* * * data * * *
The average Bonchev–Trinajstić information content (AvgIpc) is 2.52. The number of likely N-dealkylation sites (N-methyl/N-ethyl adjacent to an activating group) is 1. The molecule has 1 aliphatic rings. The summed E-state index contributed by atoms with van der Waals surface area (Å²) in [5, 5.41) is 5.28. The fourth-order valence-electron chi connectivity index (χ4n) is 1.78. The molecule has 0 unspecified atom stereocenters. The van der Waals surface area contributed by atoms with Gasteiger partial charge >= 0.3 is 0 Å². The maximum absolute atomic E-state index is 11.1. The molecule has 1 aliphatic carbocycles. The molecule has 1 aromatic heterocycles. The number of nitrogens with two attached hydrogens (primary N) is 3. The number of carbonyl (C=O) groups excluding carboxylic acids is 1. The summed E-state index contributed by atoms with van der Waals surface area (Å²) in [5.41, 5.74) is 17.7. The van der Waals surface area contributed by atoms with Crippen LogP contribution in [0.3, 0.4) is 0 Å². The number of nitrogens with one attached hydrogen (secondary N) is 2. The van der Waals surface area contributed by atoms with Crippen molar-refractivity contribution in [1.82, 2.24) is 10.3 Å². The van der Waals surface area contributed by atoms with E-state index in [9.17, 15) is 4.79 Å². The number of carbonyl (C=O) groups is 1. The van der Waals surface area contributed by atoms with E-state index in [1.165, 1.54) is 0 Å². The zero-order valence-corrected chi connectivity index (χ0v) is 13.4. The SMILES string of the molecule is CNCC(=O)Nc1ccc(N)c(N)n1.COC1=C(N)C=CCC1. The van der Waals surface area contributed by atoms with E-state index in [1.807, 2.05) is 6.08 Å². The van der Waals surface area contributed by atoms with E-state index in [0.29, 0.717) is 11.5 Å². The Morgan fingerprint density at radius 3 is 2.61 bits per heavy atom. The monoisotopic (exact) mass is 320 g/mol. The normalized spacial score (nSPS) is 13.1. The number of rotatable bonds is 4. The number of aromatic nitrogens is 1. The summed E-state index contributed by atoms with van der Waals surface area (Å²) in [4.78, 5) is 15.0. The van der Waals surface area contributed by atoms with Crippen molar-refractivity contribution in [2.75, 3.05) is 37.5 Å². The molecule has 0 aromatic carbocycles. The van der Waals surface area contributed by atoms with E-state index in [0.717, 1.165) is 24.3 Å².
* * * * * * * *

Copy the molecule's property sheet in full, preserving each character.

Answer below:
The average Bonchev–Trinajstić information content (AvgIpc) is 2.52. The number of likely N-dealkylation sites (N-methyl/N-ethyl adjacent to an activating group) is 1. The molecule has 1 aliphatic rings. The summed E-state index contributed by atoms with van der Waals surface area (Å²) in [5, 5.41) is 5.28. The fourth-order valence-electron chi connectivity index (χ4n) is 1.78. The molecule has 0 unspecified atom stereocenters. The van der Waals surface area contributed by atoms with Gasteiger partial charge >= 0.3 is 0 Å². The maximum absolute atomic E-state index is 11.1. The molecule has 1 aliphatic carbocycles. The molecule has 1 aromatic heterocycles. The number of nitrogens with two attached hydrogens (primary N) is 3. The number of carbonyl (C=O) groups excluding carboxylic acids is 1. The summed E-state index contributed by atoms with van der Waals surface area (Å²) in [5.41, 5.74) is 17.7. The van der Waals surface area contributed by atoms with Crippen LogP contribution in [0.3, 0.4) is 0 Å². The number of nitrogens with one attached hydrogen (secondary N) is 2. The van der Waals surface area contributed by atoms with Crippen molar-refractivity contribution in [1.82, 2.24) is 10.3 Å². The van der Waals surface area contributed by atoms with E-state index in [9.17, 15) is 4.79 Å². The number of carbonyl (C=O) groups is 1. The van der Waals surface area contributed by atoms with E-state index in [1.165, 1.54) is 0 Å². The zero-order valence-corrected chi connectivity index (χ0v) is 13.4. The SMILES string of the molecule is CNCC(=O)Nc1ccc(N)c(N)n1.COC1=C(N)C=CCC1. The van der Waals surface area contributed by atoms with E-state index in [1.807, 2.05) is 6.08 Å². The van der Waals surface area contributed by atoms with E-state index in [0.29, 0.717) is 11.5 Å². The Morgan fingerprint density at radius 3 is 2.61 bits per heavy atom. The monoisotopic (exact) mass is 320 g/mol. The normalized spacial score (nSPS) is 13.1. The number of rotatable bonds is 4. The number of aromatic nitrogens is 1. The summed E-state index contributed by atoms with van der Waals surface area (Å²) in [4.78, 5) is 15.0. The van der Waals surface area contributed by atoms with Crippen molar-refractivity contribution in [2.75, 3.05) is 37.5 Å². The molecule has 0 aromatic carbocycles. The van der Waals surface area contributed by atoms with E-state index in [0.717, 1.165) is 24.3 Å².